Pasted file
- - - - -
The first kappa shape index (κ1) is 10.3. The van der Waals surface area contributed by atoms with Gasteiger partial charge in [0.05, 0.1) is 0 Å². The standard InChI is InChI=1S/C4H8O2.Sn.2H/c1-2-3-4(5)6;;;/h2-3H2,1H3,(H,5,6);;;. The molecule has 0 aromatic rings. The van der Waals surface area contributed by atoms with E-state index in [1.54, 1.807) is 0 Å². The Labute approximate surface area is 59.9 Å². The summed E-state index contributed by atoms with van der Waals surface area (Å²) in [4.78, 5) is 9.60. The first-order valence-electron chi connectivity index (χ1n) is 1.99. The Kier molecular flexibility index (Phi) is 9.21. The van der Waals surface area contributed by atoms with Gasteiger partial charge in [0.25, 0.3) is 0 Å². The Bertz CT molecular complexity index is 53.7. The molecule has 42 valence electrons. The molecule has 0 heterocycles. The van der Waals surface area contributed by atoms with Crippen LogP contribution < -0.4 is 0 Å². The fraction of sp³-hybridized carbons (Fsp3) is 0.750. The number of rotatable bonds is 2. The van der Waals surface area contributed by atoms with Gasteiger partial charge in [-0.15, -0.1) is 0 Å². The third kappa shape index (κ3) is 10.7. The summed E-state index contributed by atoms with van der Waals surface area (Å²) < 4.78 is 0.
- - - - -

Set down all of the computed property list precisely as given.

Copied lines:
The first kappa shape index (κ1) is 10.3. The van der Waals surface area contributed by atoms with Gasteiger partial charge in [0.05, 0.1) is 0 Å². The standard InChI is InChI=1S/C4H8O2.Sn.2H/c1-2-3-4(5)6;;;/h2-3H2,1H3,(H,5,6);;;. The molecule has 0 aromatic rings. The van der Waals surface area contributed by atoms with E-state index in [1.54, 1.807) is 0 Å². The Labute approximate surface area is 59.9 Å². The summed E-state index contributed by atoms with van der Waals surface area (Å²) in [4.78, 5) is 9.60. The first-order valence-electron chi connectivity index (χ1n) is 1.99. The Kier molecular flexibility index (Phi) is 9.21. The van der Waals surface area contributed by atoms with Gasteiger partial charge in [0.25, 0.3) is 0 Å². The Bertz CT molecular complexity index is 53.7. The molecule has 42 valence electrons. The molecule has 0 heterocycles. The van der Waals surface area contributed by atoms with Crippen LogP contribution < -0.4 is 0 Å². The fraction of sp³-hybridized carbons (Fsp3) is 0.750. The number of rotatable bonds is 2. The van der Waals surface area contributed by atoms with Gasteiger partial charge in [-0.15, -0.1) is 0 Å². The third kappa shape index (κ3) is 10.7. The summed E-state index contributed by atoms with van der Waals surface area (Å²) < 4.78 is 0.